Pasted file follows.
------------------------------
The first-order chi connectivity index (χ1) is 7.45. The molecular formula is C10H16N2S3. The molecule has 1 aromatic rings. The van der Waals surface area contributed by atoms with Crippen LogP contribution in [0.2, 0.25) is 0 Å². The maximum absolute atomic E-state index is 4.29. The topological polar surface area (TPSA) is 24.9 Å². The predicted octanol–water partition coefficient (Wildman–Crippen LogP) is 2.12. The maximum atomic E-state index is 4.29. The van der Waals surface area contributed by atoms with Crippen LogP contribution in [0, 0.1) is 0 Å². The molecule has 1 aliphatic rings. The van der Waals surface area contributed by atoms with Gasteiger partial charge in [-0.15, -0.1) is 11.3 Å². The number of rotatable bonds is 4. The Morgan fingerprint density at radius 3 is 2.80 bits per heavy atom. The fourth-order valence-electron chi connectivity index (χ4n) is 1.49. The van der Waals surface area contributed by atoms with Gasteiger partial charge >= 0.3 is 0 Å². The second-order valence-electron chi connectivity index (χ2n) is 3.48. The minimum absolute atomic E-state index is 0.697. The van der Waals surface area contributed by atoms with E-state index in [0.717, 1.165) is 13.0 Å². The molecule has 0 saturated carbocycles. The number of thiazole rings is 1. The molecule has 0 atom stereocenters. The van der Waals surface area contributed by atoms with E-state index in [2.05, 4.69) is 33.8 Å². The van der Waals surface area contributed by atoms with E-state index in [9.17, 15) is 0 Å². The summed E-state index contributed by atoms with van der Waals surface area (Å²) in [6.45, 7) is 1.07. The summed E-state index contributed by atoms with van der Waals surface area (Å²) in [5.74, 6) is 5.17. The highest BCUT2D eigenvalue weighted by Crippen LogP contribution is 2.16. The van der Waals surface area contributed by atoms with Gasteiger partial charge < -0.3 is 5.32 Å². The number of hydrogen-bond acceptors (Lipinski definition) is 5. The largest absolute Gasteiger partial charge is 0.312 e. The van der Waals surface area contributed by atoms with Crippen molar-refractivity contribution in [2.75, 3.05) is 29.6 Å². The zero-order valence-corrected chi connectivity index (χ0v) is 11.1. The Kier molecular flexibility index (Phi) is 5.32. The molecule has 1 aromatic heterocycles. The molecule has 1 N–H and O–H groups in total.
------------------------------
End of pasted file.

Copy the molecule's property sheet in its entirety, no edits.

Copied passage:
The first-order chi connectivity index (χ1) is 7.45. The molecular formula is C10H16N2S3. The molecule has 1 aromatic rings. The van der Waals surface area contributed by atoms with Crippen LogP contribution in [0.2, 0.25) is 0 Å². The maximum absolute atomic E-state index is 4.29. The topological polar surface area (TPSA) is 24.9 Å². The predicted octanol–water partition coefficient (Wildman–Crippen LogP) is 2.12. The maximum atomic E-state index is 4.29. The van der Waals surface area contributed by atoms with Crippen LogP contribution in [0, 0.1) is 0 Å². The molecule has 1 aliphatic rings. The van der Waals surface area contributed by atoms with Gasteiger partial charge in [-0.15, -0.1) is 11.3 Å². The number of rotatable bonds is 4. The Morgan fingerprint density at radius 3 is 2.80 bits per heavy atom. The fourth-order valence-electron chi connectivity index (χ4n) is 1.49. The van der Waals surface area contributed by atoms with Gasteiger partial charge >= 0.3 is 0 Å². The second-order valence-electron chi connectivity index (χ2n) is 3.48. The minimum absolute atomic E-state index is 0.697. The van der Waals surface area contributed by atoms with E-state index in [0.717, 1.165) is 13.0 Å². The molecule has 0 saturated carbocycles. The number of thiazole rings is 1. The molecule has 0 atom stereocenters. The van der Waals surface area contributed by atoms with E-state index in [2.05, 4.69) is 33.8 Å². The van der Waals surface area contributed by atoms with E-state index in [9.17, 15) is 0 Å². The summed E-state index contributed by atoms with van der Waals surface area (Å²) in [6.45, 7) is 1.07. The summed E-state index contributed by atoms with van der Waals surface area (Å²) in [5.74, 6) is 5.17. The highest BCUT2D eigenvalue weighted by Crippen LogP contribution is 2.16. The van der Waals surface area contributed by atoms with Gasteiger partial charge < -0.3 is 5.32 Å². The number of hydrogen-bond acceptors (Lipinski definition) is 5. The largest absolute Gasteiger partial charge is 0.312 e. The van der Waals surface area contributed by atoms with Crippen molar-refractivity contribution in [2.75, 3.05) is 29.6 Å². The zero-order valence-corrected chi connectivity index (χ0v) is 11.1. The Kier molecular flexibility index (Phi) is 5.32. The molecule has 1 aromatic heterocycles. The molecule has 1 N–H and O–H groups in total.